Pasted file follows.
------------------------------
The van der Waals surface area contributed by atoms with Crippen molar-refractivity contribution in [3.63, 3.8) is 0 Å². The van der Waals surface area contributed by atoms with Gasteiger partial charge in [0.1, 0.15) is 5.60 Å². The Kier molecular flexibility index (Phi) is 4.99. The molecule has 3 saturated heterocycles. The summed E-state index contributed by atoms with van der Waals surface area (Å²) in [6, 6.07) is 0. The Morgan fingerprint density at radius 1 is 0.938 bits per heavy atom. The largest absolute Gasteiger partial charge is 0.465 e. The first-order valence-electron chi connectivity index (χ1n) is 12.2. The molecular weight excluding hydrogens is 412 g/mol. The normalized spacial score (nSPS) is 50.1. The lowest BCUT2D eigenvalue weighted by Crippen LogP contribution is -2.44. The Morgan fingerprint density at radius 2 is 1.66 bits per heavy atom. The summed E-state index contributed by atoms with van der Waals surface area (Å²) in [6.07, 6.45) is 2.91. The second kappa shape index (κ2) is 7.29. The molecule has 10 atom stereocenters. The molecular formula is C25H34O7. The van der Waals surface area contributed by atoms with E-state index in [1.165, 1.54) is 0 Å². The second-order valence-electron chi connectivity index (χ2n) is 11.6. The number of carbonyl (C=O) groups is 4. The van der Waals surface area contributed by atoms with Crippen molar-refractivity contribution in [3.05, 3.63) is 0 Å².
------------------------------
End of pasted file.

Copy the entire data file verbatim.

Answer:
The van der Waals surface area contributed by atoms with Crippen molar-refractivity contribution in [3.63, 3.8) is 0 Å². The van der Waals surface area contributed by atoms with Gasteiger partial charge in [0.1, 0.15) is 5.60 Å². The Kier molecular flexibility index (Phi) is 4.99. The molecule has 3 saturated heterocycles. The summed E-state index contributed by atoms with van der Waals surface area (Å²) in [6, 6.07) is 0. The Morgan fingerprint density at radius 1 is 0.938 bits per heavy atom. The largest absolute Gasteiger partial charge is 0.465 e. The first-order valence-electron chi connectivity index (χ1n) is 12.2. The molecular weight excluding hydrogens is 412 g/mol. The normalized spacial score (nSPS) is 50.1. The lowest BCUT2D eigenvalue weighted by Crippen LogP contribution is -2.44. The Morgan fingerprint density at radius 2 is 1.66 bits per heavy atom. The summed E-state index contributed by atoms with van der Waals surface area (Å²) in [6.07, 6.45) is 2.91. The second kappa shape index (κ2) is 7.29. The molecule has 10 atom stereocenters. The molecular formula is C25H34O7. The van der Waals surface area contributed by atoms with E-state index in [1.165, 1.54) is 0 Å². The second-order valence-electron chi connectivity index (χ2n) is 11.6. The number of carbonyl (C=O) groups is 4. The van der Waals surface area contributed by atoms with Crippen molar-refractivity contribution in [3.05, 3.63) is 0 Å².